Governor Rick Perry has demanded a second special Texas legislative session on July 1 just to take a vote on bill SB5 that would shutter most of the state's abortion clinics.
That's ridiculous. Wasting public money on a special vote just to women's restrict reproductive rights is unproductive and downright offensive. Senator Wendy Davis and hundreds of protesters fought the bill so hard this week because it is NOT concerned with women's health—they are concerned with controllling women. Like many Americans, we're Pissed at Perry. If Governor Perry and politicians nationwide actually wanted to support the lives and choices of women, why have 49 states passed measures that restrict our rights rather than actually preventing unwanted pregnancies?
Instead of criminalizing abortion, politicians should push for funding comprehensive sex education in schools and making birth control affordable for all women. Those are two smart policies Texas Representative Senfronia Thompson tried to add to Texas' bill, but Republicans shot them down.
What policies should Rick Perry and politicians in every state support to improve the lives of women?
Ding-dong, DOMA is dead! Let there be much rejoicing.
As we break out the champagne and cupcakes, though, it's important to recognize how overturning the federal "one man-one woman" definition of marriage is not the end point for making America a more equal union.
This morning, the Supreme Court decided 5-4 that a central piece of the Voting Rights Act of 1964 (or VRA) is unconstitutional.
Pretty much anyone who cares about equality has called the decision a travesty. But the person who has written the most excoriating take-down of the Justice's faulty reasoning is their colleague and American hero, Ruth Bader Ginsburg.
The Texas House passed some of the nation's most restrictive abortion-access policies this Monday—as the bill #SB5 heads to the state Senate on Tuesday, hundreds of Texans are turning out to protest and there's a major call to action at the capitol building. Here's the background on the controversial bill.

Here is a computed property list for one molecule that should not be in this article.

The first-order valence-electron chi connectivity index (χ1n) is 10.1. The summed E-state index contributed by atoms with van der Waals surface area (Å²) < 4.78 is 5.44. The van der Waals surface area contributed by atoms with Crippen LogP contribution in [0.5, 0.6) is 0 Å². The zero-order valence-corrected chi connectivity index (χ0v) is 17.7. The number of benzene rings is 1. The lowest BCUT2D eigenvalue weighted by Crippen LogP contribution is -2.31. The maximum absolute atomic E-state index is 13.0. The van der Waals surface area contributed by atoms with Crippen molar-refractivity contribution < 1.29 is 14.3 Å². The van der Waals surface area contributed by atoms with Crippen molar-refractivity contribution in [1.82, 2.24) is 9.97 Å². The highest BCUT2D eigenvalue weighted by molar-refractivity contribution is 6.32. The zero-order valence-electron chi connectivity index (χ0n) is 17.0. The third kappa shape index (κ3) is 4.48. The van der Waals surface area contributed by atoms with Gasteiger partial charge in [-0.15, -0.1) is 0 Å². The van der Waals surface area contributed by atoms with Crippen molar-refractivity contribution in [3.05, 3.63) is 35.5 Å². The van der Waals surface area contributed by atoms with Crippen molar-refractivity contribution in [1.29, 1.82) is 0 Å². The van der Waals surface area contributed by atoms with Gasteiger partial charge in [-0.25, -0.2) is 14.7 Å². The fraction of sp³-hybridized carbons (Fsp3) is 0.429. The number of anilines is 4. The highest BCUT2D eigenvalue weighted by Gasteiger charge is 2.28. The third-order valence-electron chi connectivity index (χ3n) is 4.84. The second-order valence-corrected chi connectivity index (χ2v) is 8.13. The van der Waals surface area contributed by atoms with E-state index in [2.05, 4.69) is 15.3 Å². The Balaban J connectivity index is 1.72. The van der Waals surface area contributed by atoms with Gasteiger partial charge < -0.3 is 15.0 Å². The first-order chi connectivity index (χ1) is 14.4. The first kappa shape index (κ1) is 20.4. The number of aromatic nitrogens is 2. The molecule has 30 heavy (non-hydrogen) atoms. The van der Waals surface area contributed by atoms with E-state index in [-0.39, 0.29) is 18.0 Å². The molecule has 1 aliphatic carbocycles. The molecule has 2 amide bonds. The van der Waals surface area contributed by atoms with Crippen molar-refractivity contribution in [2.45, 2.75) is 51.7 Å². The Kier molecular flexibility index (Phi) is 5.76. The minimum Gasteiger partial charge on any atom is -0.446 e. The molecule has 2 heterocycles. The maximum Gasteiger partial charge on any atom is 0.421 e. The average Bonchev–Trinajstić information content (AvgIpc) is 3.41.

When Sara Kruzan was seventeen, she was convicted of first-degree murder of a man who had subjected her to sexual abuse and forced prostitution. Earlier this month—18 years after her conviction—the parole board found Kruzan suitable for parole.
After spending more of her life inside prison than outside of it, Kruzan is going to face a tough time putting her life back together. If Louisiana Senator David Vitter has his way, she'll have yet another obstacle to surviving outside prison: a ban on ever receiving food stamps.
Over the past year, Academy Award-nominated documentary The Invisible War has shone a spotlight on the issue of sexual assault in the military. Politicians and civilians alike are talking about this problem more than ever. While progress is slow, it seems the military will make some change. I spoke with Coast Guard veteran and rape survivor Kori Cioca, one of the film's main subjects, to see what she thinks about the film, her experiences in the military, and her life since the documentary's release.
Navy Seal Kris Beck deployed 13 times during her more than 20 years in service and earned both a Bronze Star and a Purple Heart. However, if she tried to join the military today, Beck would be swiftly rejected. Beck is transgender—and the military has made it clear that though gay and lesbian Americans can now join the military, transgender folks are still not welcome.
This past week, the news broke that New York City began to instruct its police officers this winter that to make sure they act accordingly to legality of women going topless in public. It's easy to dismiss this law with a punch line, but the truth is that instructing all of New York's police force to leave topless women alone is groundbreaking and part of a long running movement lead by women who have fought for topless equality.